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I was lifeguarding at my pool when I noticed that the fill line which shoots water into my pool did not follow the kinematics equaations I learned in highschool physics. Sure the rough center of the stream of water fit the equations, but the outside edges of the stream were spraying off in different directions after about 10 cm from the tube exit. I was wondering if the interactions of two fluids would cause this effect,if it had something to do with the torque of a fluid while underpressure, or some other explanation.
- Brock Burdyl (age 17)
I don't think the interaction with the other fluid, air, has a big effect in this case. The most likely reason is that the flow through the nozzle is fast enough to go turbulent. In turbulent flow, small deviations of the velocity of parts of the fluid from the average actually pick up energy and grow a bit, so that the flow is a mixture of a range of velocities, in a random-looking pattern. Turbulence is driven by the differences in flow speed that are found, for example, between the middle and the edges of the nozzle. Once you have turbulent flow, there will be bits of fluid heading every which-way, and some of them will fly apart from the main stream.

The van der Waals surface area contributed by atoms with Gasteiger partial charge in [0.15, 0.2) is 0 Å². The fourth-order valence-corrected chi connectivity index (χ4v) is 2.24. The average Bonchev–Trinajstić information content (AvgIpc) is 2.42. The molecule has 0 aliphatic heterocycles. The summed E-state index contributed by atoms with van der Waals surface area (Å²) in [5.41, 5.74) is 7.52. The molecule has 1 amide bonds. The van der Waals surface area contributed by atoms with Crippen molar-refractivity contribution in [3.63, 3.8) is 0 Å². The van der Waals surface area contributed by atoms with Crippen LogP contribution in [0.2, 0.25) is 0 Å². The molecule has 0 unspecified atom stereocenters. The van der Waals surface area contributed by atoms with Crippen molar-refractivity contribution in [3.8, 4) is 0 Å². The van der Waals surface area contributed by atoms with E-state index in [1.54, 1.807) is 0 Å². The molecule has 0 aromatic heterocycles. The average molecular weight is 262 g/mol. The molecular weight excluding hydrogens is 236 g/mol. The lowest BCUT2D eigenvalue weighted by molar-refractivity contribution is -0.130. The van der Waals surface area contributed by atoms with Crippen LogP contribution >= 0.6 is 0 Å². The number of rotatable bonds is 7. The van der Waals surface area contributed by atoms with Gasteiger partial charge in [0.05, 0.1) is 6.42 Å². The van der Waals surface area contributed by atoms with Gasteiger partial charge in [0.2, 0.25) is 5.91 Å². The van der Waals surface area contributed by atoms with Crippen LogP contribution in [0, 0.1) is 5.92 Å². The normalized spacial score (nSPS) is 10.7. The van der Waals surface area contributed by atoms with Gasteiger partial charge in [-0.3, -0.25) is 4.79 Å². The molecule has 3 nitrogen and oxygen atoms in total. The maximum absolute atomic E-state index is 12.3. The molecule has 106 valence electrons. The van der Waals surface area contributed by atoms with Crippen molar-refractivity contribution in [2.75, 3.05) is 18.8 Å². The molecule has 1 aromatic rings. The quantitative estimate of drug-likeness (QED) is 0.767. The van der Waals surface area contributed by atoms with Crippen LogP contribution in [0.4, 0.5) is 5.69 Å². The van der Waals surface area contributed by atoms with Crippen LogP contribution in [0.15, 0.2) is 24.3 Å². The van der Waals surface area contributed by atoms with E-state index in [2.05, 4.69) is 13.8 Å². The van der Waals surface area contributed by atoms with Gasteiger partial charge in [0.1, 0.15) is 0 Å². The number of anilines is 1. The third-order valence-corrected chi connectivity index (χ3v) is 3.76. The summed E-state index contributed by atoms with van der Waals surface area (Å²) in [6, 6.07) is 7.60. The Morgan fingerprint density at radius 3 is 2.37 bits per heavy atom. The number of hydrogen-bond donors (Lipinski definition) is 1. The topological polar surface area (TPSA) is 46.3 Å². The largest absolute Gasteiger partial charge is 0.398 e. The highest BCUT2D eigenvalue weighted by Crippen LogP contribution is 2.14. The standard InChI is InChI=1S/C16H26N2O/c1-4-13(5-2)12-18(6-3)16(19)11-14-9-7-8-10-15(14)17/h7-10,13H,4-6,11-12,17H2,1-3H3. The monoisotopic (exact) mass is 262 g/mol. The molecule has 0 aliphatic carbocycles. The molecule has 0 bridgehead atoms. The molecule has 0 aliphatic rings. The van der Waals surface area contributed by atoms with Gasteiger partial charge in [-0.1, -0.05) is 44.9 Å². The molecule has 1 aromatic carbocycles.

If I'm right, then if the flow is slow enough the spray will stop because the flow will cease to be turbulent. Wikipedia http://en.wikipedia.org/wiki/Reynolds_number
has a discussion of the 'Reynold's number', which determines whether or not turbulence occurs.
(published on 07/05/09)
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